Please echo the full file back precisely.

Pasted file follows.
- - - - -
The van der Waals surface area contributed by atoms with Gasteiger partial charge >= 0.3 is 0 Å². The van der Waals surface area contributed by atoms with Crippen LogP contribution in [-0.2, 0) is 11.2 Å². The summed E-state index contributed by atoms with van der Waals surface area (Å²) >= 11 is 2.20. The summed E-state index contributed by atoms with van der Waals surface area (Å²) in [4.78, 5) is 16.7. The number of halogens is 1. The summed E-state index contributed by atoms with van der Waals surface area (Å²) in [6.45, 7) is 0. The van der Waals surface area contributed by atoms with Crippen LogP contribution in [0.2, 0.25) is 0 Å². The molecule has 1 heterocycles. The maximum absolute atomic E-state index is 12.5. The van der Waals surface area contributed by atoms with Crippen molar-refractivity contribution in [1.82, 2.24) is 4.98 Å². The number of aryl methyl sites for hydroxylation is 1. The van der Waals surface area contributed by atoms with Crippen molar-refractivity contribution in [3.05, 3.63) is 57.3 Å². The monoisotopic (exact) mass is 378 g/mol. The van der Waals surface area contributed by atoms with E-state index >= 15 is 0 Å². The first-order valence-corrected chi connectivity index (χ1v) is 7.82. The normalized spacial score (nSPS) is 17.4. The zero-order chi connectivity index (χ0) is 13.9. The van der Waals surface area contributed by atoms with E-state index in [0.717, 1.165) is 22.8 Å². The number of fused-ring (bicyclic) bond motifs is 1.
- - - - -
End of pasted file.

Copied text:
The van der Waals surface area contributed by atoms with Gasteiger partial charge >= 0.3 is 0 Å². The van der Waals surface area contributed by atoms with Crippen LogP contribution in [-0.2, 0) is 11.2 Å². The summed E-state index contributed by atoms with van der Waals surface area (Å²) >= 11 is 2.20. The summed E-state index contributed by atoms with van der Waals surface area (Å²) in [4.78, 5) is 16.7. The number of halogens is 1. The summed E-state index contributed by atoms with van der Waals surface area (Å²) in [6.45, 7) is 0. The van der Waals surface area contributed by atoms with Crippen LogP contribution in [0.2, 0.25) is 0 Å². The molecule has 1 heterocycles. The maximum absolute atomic E-state index is 12.5. The van der Waals surface area contributed by atoms with Crippen molar-refractivity contribution in [1.82, 2.24) is 4.98 Å². The number of aryl methyl sites for hydroxylation is 1. The van der Waals surface area contributed by atoms with Crippen molar-refractivity contribution in [3.05, 3.63) is 57.3 Å². The monoisotopic (exact) mass is 378 g/mol. The van der Waals surface area contributed by atoms with E-state index >= 15 is 0 Å². The first-order valence-corrected chi connectivity index (χ1v) is 7.82. The normalized spacial score (nSPS) is 17.4. The zero-order chi connectivity index (χ0) is 13.9. The van der Waals surface area contributed by atoms with E-state index in [0.717, 1.165) is 22.8 Å². The number of fused-ring (bicyclic) bond motifs is 1.